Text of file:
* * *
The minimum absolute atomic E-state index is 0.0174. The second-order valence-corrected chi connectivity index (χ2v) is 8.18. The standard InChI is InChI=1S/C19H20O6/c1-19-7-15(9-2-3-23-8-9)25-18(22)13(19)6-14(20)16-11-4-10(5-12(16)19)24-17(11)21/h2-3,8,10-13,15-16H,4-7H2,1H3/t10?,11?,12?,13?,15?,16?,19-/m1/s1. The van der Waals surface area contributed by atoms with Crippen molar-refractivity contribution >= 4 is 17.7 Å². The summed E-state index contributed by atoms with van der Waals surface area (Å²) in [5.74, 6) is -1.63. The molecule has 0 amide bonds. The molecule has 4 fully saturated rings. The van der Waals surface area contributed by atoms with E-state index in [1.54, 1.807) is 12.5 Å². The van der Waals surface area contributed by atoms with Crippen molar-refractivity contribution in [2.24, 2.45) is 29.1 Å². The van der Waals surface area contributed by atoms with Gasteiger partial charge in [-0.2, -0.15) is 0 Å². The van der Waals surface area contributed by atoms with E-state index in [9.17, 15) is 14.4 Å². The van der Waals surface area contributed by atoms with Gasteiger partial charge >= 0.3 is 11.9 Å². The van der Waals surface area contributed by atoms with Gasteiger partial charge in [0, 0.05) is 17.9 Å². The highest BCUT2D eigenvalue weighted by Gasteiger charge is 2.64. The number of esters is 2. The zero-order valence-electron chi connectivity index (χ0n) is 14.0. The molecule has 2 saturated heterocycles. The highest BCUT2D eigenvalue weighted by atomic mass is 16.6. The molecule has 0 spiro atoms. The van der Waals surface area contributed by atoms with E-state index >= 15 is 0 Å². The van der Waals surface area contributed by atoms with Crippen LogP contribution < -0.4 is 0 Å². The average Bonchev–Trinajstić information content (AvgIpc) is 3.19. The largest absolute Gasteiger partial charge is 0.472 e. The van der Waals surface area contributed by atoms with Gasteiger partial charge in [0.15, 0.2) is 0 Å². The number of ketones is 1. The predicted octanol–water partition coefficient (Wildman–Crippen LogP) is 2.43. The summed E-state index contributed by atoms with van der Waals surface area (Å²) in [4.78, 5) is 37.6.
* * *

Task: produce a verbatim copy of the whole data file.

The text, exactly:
The minimum absolute atomic E-state index is 0.0174. The second-order valence-corrected chi connectivity index (χ2v) is 8.18. The standard InChI is InChI=1S/C19H20O6/c1-19-7-15(9-2-3-23-8-9)25-18(22)13(19)6-14(20)16-11-4-10(5-12(16)19)24-17(11)21/h2-3,8,10-13,15-16H,4-7H2,1H3/t10?,11?,12?,13?,15?,16?,19-/m1/s1. The van der Waals surface area contributed by atoms with Crippen molar-refractivity contribution >= 4 is 17.7 Å². The summed E-state index contributed by atoms with van der Waals surface area (Å²) in [5.74, 6) is -1.63. The molecule has 0 amide bonds. The molecule has 4 fully saturated rings. The van der Waals surface area contributed by atoms with E-state index in [1.54, 1.807) is 12.5 Å². The van der Waals surface area contributed by atoms with Crippen molar-refractivity contribution in [2.24, 2.45) is 29.1 Å². The van der Waals surface area contributed by atoms with Gasteiger partial charge in [-0.2, -0.15) is 0 Å². The van der Waals surface area contributed by atoms with E-state index in [9.17, 15) is 14.4 Å². The van der Waals surface area contributed by atoms with Gasteiger partial charge >= 0.3 is 11.9 Å². The van der Waals surface area contributed by atoms with Gasteiger partial charge in [0, 0.05) is 17.9 Å². The highest BCUT2D eigenvalue weighted by Gasteiger charge is 2.64. The number of esters is 2. The zero-order valence-electron chi connectivity index (χ0n) is 14.0. The molecule has 2 saturated heterocycles. The highest BCUT2D eigenvalue weighted by atomic mass is 16.6. The molecule has 0 spiro atoms. The van der Waals surface area contributed by atoms with E-state index >= 15 is 0 Å². The van der Waals surface area contributed by atoms with Crippen LogP contribution < -0.4 is 0 Å². The average Bonchev–Trinajstić information content (AvgIpc) is 3.19. The largest absolute Gasteiger partial charge is 0.472 e. The van der Waals surface area contributed by atoms with Gasteiger partial charge in [0.15, 0.2) is 0 Å². The number of ketones is 1. The predicted octanol–water partition coefficient (Wildman–Crippen LogP) is 2.43. The summed E-state index contributed by atoms with van der Waals surface area (Å²) in [4.78, 5) is 37.6.